T K Arun
Report by World Bank
The report calls for some very delicately-balanced trade-offs in emerging markets and developing economies between fighting inflation and preserving growth.
The World Bank has come out with a report that holds out the prospect of a global recession in 2023, with world output growing slower than world population, and economies languishing before they have recovered to their pre-pandemic levels. The report calls for some very delicately-balanced trade-offs in emerging markets and developing economies between fighting inflation and preserving growth.
What the report does not spell out in so many words, but strongly implies, is that there are two sets of measures that can stave off recession. One is to allow greater immigration into economies like the United States that face a shortage of labour; the other is to stop the war in Ukraine, and resume normal supplies of commodities.
The report urges the following measures, apart from monetary, and fiscal measures:
1. Ease labour market constraints, increase labour force participation and reduce price pressure
2. Boost the global market supply of commodities, in particular, in supplies of food and energy while accelerating the transition of low carbon energy source economising on energy consumption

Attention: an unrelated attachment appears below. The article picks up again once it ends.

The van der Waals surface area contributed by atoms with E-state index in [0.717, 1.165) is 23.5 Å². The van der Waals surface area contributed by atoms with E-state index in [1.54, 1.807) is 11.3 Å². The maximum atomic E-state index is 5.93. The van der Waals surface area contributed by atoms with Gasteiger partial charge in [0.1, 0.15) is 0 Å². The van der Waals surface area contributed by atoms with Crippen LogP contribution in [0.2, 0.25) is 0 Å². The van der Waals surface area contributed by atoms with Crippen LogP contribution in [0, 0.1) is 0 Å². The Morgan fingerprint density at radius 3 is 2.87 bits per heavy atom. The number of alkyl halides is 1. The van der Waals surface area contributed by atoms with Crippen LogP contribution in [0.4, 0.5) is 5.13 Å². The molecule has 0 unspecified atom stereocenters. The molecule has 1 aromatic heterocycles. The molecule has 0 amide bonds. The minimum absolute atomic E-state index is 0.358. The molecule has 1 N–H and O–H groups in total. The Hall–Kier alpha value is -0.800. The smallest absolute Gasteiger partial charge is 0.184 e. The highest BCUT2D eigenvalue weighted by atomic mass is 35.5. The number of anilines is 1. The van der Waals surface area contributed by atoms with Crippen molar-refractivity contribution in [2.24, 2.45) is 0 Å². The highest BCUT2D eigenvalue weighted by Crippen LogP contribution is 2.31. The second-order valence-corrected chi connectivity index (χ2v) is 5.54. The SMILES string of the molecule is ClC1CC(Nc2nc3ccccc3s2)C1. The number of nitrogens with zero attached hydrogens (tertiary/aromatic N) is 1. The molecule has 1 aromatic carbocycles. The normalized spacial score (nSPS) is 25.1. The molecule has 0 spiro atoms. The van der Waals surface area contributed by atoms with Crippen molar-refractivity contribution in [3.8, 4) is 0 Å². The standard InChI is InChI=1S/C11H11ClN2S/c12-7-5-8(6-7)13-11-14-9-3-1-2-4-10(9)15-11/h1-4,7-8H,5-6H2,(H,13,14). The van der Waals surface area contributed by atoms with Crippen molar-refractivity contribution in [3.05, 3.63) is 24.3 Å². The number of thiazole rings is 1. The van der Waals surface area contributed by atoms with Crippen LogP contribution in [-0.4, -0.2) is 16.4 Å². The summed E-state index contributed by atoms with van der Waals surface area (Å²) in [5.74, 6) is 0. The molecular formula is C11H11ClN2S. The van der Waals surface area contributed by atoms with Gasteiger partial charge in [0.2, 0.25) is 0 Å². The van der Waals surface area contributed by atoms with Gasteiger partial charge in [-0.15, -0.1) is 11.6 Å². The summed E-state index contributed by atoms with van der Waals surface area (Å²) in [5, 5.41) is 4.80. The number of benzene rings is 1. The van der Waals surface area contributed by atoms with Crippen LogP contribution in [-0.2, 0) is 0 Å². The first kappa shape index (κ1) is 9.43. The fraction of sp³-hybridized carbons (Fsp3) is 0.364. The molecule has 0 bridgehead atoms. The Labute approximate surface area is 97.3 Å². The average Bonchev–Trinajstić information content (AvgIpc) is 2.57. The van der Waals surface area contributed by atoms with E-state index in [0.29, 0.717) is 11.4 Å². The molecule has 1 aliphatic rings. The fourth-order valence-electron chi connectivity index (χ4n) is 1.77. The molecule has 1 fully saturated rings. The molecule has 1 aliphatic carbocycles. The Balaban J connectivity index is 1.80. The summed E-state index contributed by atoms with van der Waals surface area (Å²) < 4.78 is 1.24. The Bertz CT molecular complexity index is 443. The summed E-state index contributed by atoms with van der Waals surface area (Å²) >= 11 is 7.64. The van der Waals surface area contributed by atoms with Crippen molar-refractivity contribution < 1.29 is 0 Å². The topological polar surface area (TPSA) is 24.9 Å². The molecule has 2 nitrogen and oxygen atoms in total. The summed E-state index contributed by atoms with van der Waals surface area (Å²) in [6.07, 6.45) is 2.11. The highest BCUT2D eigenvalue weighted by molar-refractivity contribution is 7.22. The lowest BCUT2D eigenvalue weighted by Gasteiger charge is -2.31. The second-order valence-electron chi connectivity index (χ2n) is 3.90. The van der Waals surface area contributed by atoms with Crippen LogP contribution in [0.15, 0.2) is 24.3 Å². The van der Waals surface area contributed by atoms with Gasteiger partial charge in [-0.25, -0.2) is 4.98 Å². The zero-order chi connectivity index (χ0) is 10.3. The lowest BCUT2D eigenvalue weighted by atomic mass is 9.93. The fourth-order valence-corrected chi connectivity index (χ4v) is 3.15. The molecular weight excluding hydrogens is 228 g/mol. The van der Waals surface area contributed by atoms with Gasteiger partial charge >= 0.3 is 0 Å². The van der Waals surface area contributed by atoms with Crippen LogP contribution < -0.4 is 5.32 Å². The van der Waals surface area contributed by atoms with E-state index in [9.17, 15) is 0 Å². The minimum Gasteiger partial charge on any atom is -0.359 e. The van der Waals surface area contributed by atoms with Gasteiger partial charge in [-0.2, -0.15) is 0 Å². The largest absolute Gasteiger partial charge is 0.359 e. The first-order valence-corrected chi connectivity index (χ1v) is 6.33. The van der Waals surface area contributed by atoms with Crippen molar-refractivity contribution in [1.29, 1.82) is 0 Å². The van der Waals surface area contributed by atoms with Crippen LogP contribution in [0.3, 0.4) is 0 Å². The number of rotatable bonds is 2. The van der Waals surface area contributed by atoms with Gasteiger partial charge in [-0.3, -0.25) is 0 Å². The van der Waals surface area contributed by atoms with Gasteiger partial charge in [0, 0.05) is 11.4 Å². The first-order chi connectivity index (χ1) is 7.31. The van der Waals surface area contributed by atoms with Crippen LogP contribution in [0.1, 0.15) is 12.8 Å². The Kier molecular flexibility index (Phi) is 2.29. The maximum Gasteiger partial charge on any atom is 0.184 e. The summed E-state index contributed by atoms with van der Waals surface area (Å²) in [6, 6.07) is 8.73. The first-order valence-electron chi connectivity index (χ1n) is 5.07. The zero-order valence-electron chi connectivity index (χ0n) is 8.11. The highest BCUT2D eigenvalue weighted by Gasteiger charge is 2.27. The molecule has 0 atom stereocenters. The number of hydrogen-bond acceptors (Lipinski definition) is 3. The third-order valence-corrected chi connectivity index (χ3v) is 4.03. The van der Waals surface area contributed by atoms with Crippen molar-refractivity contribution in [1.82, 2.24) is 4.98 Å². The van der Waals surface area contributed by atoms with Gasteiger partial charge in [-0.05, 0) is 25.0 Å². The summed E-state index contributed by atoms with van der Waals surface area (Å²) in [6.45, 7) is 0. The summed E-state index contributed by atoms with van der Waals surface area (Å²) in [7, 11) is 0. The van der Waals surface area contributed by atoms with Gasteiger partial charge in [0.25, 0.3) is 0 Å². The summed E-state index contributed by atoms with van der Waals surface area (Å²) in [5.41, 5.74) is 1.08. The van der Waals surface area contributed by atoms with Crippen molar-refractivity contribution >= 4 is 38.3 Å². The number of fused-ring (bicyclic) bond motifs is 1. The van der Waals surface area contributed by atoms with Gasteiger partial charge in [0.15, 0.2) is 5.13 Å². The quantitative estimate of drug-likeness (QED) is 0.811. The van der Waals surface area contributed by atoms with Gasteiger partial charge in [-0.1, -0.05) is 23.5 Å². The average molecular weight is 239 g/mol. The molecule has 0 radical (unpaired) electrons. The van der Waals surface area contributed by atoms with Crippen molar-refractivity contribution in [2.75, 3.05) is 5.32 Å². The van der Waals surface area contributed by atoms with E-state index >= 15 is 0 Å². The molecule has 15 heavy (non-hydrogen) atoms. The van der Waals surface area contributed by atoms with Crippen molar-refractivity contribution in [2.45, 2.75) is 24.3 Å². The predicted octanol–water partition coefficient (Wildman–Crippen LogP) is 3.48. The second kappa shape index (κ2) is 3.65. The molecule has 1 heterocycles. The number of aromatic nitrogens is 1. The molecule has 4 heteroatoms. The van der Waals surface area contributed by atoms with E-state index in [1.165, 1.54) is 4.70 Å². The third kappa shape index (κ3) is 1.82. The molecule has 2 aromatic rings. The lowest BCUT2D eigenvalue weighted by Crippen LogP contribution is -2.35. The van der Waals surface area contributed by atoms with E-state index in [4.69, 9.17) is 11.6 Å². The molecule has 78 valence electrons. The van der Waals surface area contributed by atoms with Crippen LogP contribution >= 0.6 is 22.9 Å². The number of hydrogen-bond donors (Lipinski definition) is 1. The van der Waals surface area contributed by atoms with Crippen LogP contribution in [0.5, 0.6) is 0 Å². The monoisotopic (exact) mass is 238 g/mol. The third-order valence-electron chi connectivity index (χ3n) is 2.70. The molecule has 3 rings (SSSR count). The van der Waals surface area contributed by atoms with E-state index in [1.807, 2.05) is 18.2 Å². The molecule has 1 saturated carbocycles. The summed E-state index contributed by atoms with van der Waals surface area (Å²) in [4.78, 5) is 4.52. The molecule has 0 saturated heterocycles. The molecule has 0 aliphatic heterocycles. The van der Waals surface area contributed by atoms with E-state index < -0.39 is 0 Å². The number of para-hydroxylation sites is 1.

3. Strengthen global trade, removing global supply bottlenecks, and guarding against the threat of protectionism and fragmentation that could further disrupt trade networks.
Situation in various countries
In the US, a tight labour market forces up the wage rate, the wage increasing countervailing the effects of reduced demand from interest rate increases. The unemployment rate is a historical low of around 3.5 percent. Only by compressing demand ever more, by raising interest rates sharply, and, thereby, reducing the demand for labour and thus dampening the upward pressure on wages can inflation be contained — if one does not factor in the possibility of augmenting the domestic workforce with immigrants, large numbers of them.
Right now, immigration is a political hot potato in the US, with the Republicans accusing the Democrats of inaction on the waves of immigrants flowing into, or rather, seeking to flow into, the US from new hotspots of desperation, such as Haiti, Cuba, and Venezuela, apart from the traditional sources of migration across the country’s southern border, the Central American nations and Mexico. Some Republican governors of border states are sending the migrants who have crossed over into their territories all the way across to New York and Washington DC, to spite the Democrats.
But the fact remains that the pandemic led to the early retirement of lots of Americans, causing a fall in the labour-force participation rate. It is estimated that the workforce participation rate is 1.3 percentage points below the level of the pre-pandemic February 2020, and the decline is not just among the elderly, but across all age groups, including the prime working age of 25-54.